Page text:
1. 1) Give a Differential Equation with the solution y=Ae^4x + Be^5x (Solved)
2) Give a Differential Equation with the solution y=Ax^5 + Bx^5 (Solved)

2. Wolfram alpha

3. ## Thankful user:

4. instead of finding a solution of d^2y/dx^2 + b dy/dx + cy = 0 which is the generic 2nd order ode problem, you're given the general solution instead.

substitute y=e^(kx), finding values of k so that y is a solution of a d^2y/dx^2 + b dy/dx + cy = 0, as the auxillary equation of this is ak^(2) + bk + c = 0 where y=e^(kx). it's literally like solving a quadratic

so for 1)

the general solution is: y_(cf)(x) = Ae^(4x) + Be^(5x), the two solutions are y=e^(4x) and y=^(5x) and the auxillary equation can be factorised as (k-4)(k-5) = 0 and so the required values of k are 4 and 5. now finding the auxilary equation from these two 'roots': k^2 - 9k + 20 = 0 and hence d^2y/dx^2 - 9* dy/dx + 20y = 0

another method is by differentiating the general solution but i prefer this method but it's all essentially the same shit

try do the same for 2), it's a little easier than the first

5. Originally Posted by Ray
instead of finding a solution of d^2y/dx^2 + b dy/dx + cy = 0 which is the generic 2nd order ode problem, you're given the general solution instead.

substitute y=e^(kx), finding values of k so that y is a solution of a d^2y/dx^2 + b dy/dx + cy = 0, as the auxillary equation of this is ak^(2) + bk + c = 0 where y=e^(kx). it's literally like solving a quadratic

so for 1)

the general solution is: y_(cf)(x) = Ae^(4x) + Be^(5x), the two solutions are y=e^(4x) and y=^(5x) and the auxillary equation can be factorised as (k-4)(k-5) = 0 and so the required values of k are 4 and 5. now finding the auxilary equation from these two 'roots': k^2 - 9k + 20 = 0 and hence d^2y/dx^2 - 9* dy/dx + 20y = 0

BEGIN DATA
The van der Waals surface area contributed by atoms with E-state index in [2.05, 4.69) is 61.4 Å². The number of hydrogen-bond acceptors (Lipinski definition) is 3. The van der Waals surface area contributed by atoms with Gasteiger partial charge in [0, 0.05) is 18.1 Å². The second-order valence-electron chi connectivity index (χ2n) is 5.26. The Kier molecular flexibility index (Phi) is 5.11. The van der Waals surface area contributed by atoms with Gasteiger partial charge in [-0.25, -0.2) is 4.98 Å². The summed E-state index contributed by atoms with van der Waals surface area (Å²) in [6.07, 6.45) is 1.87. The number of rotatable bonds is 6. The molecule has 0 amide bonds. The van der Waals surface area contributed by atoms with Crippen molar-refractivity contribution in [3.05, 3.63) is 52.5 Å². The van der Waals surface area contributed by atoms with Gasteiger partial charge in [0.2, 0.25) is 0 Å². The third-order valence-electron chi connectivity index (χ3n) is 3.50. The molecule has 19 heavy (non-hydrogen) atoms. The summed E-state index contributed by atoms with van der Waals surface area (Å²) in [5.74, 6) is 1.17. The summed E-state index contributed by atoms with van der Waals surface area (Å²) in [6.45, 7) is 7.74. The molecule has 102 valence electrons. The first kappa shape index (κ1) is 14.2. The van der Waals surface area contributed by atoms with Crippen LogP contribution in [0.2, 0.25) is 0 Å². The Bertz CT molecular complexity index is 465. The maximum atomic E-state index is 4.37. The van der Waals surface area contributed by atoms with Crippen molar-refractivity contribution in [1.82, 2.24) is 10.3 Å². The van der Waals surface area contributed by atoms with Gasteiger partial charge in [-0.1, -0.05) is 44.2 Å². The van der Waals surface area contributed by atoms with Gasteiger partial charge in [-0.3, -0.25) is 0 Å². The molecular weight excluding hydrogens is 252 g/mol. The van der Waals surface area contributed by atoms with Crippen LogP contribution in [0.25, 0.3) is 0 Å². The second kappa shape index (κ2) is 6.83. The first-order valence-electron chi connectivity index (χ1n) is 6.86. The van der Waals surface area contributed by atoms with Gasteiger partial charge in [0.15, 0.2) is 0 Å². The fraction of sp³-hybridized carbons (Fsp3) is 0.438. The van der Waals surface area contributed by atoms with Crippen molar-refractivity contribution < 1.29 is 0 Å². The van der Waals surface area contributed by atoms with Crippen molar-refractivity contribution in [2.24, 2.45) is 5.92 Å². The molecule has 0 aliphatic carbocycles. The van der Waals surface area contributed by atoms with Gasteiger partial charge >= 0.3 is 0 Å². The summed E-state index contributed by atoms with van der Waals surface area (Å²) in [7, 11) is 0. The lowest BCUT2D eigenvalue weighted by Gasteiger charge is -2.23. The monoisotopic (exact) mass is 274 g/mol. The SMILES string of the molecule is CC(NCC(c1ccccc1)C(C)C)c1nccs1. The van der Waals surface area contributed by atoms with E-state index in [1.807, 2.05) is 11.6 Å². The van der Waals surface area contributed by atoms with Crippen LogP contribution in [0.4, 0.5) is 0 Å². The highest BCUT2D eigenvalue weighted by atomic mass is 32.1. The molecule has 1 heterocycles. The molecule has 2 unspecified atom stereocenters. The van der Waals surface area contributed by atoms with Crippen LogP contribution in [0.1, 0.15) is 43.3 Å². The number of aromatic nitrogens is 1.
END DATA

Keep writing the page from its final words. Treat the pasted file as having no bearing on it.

another method is by differentiating the general solution but i prefer this method but it's all essentially the same shit

try do the same for 2), it's a little easier than the first
I realized it for the first one, so I wrote that (y-4)(y-5) is one solution since it gives e^4x and e^5x. But I'm not sure if it works the same way for the second question. I usually read the books that's given but I'm out at parents house without a stable wifi atm so hard to do it.

6. bump

Originally Posted by Ray
instead of finding a solution of d^2y/dx^2 + b dy/dx + cy = 0 which is the generic 2nd order ode problem, you're given the general solution instead.

substitute y=e^(kx), finding values of k so that y is a solution of a d^2y/dx^2 + b dy/dx + cy = 0, as the auxillary equation of this is ak^(2) + bk + c = 0 where y=e^(kx). it's literally like solving a quadratic

so for 1)

the general solution is: y_(cf)(x) = Ae^(4x) + Be^(5x), the two solutions are y=e^(4x) and y=^(5x) and the auxillary equation can be factorised as (k-4)(k-5) = 0 and so the required values of k are 4 and 5. now finding the auxilary equation from these two 'roots': k^2 - 9k + 20 = 0 and hence d^2y/dx^2 - 9* dy/dx + 20y = 0

another method is by differentiating the general solution but i prefer this method but it's all essentially the same shit

try do the same for 2), it's a little easier than the first
If you could assist me with #2 I would be very grateful